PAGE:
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RGIII is running his career into the ground
Future of Redskins quarterback Robert Griffin III is in question.
Matt Slocum/ASSOCIATED PRESS
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THERE IS a reason there are no really successful running quarterbacks in the National Football League.
Let's quickly get past Redskins coach Mike Shanahan's decision not to pull Robert Griffin III from Sunday's playoff game and get to the crux of the matter.
I have yet to hear from anyone except Shanahan and tight end Chris Cooley who thinks Griffin, who was hobbling before the first quarter ended, should have remained in the game.
Shanahan, of course, doesn't want to second-guess himself and Cooley, who wants to come back and play next year, doesn't want to second-guess his coach.
There are, of course, two reasons for sitting Griffin on the bench: first, so he couldn't further damage an already apparently injured knee; and second, so the Redskins have a chance to win.
After all, there were more than 40 other players who deserved an opportunity to move on to the next round of the playoffs. Backup Kirk Cousins had proved he was capable of doing the job.
That said, we must face the real reason that Griffin may not be the Redskins' savior: running quarterbacks last about as long in the NFL as chopped liver does in the July sun.
Take Michael Vick, for example. He's been beaten almost senseless in the NFL and his career seems to be about over.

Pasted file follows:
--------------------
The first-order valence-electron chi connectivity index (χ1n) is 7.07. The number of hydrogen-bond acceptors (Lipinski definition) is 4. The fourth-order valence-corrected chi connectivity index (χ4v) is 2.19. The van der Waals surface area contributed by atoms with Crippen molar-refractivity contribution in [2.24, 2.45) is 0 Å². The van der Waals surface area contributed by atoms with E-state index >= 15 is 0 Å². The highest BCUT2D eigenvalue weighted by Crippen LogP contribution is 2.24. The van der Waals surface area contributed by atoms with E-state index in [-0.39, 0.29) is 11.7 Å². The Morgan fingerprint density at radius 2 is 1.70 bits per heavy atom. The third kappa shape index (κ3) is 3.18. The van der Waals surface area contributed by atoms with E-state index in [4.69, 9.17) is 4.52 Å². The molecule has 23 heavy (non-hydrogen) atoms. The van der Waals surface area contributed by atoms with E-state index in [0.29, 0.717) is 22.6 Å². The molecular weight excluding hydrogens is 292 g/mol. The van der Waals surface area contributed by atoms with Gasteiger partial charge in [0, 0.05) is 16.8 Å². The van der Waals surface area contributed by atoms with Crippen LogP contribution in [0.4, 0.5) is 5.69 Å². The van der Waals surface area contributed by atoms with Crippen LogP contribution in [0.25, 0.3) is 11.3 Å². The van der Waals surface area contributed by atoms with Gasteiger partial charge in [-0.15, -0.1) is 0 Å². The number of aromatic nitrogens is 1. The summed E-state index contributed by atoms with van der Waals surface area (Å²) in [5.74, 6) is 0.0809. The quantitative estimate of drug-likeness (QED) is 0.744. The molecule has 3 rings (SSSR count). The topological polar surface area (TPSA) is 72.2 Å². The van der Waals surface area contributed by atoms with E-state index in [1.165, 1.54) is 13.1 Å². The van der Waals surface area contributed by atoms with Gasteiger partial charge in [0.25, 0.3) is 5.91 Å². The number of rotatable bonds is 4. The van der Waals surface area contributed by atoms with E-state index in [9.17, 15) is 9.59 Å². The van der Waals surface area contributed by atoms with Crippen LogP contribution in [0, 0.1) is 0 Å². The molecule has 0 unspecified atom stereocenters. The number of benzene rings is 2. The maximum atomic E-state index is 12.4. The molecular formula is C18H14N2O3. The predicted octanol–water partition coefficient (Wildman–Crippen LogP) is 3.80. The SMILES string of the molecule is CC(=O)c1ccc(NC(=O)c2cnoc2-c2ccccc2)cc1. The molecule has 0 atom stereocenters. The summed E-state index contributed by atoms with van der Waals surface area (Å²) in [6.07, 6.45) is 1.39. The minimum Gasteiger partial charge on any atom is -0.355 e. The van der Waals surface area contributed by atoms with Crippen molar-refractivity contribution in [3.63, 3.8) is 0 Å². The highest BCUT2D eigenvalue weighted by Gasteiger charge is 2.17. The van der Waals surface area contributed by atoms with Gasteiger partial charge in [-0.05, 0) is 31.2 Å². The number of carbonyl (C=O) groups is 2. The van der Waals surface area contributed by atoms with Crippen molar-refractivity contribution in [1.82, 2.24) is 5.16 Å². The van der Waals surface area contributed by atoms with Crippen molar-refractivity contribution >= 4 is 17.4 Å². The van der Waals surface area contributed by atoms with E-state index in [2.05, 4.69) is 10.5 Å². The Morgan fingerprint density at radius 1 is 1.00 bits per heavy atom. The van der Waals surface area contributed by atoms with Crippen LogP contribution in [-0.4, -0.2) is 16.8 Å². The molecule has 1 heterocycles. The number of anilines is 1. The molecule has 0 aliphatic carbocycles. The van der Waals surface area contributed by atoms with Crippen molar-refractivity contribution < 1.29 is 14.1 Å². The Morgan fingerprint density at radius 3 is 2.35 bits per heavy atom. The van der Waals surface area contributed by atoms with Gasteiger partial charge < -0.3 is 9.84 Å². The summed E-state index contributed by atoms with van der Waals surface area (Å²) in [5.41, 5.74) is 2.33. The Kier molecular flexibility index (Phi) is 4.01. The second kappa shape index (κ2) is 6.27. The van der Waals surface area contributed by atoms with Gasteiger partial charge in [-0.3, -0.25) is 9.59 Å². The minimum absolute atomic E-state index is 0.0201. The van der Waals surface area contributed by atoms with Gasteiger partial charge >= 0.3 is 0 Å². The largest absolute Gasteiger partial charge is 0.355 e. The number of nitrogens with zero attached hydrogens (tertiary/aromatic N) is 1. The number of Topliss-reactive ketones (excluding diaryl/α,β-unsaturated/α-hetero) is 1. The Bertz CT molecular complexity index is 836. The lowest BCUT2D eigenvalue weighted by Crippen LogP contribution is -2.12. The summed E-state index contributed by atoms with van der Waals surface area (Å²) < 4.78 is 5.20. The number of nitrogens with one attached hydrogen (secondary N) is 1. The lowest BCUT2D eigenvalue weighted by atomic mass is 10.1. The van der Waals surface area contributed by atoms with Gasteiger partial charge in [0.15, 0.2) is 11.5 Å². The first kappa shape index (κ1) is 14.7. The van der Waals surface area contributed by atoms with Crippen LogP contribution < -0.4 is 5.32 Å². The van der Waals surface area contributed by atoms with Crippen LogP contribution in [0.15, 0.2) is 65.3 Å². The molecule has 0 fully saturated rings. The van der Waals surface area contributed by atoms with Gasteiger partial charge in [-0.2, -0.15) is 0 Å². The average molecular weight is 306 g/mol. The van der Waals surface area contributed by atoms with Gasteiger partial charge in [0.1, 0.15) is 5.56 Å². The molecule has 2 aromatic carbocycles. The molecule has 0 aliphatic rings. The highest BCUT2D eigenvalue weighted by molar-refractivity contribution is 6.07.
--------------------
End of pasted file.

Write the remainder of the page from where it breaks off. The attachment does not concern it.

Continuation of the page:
Running quarterbacks just can't take it. The NFL is not college and pro quarterbacks are not as young as they once were.
In high school, they may have been phenoms and in college they may have been Heisman Trophy candidates. But seven or eight years of getting pounded takes its toll, and by the time these guys get to the NFL, their legs and knees are not what they once were.
It's like professional tennis players whose knees take a beating. Those guys are pretty much finished by the time they're 25--and nobody blindsides them.
Running backs have a hard enough time staying healthy and they run mostly north to south. Quarterbacks often take the snap and run backward, set to throw and then run laterally.
While running backs can lessen the strain on their knees by throwing a shoulder into an oncoming tackler, running quarterbacks usually get pounded from one side or the other if some 240-pound linebacker doesn't cut their legs out from behind.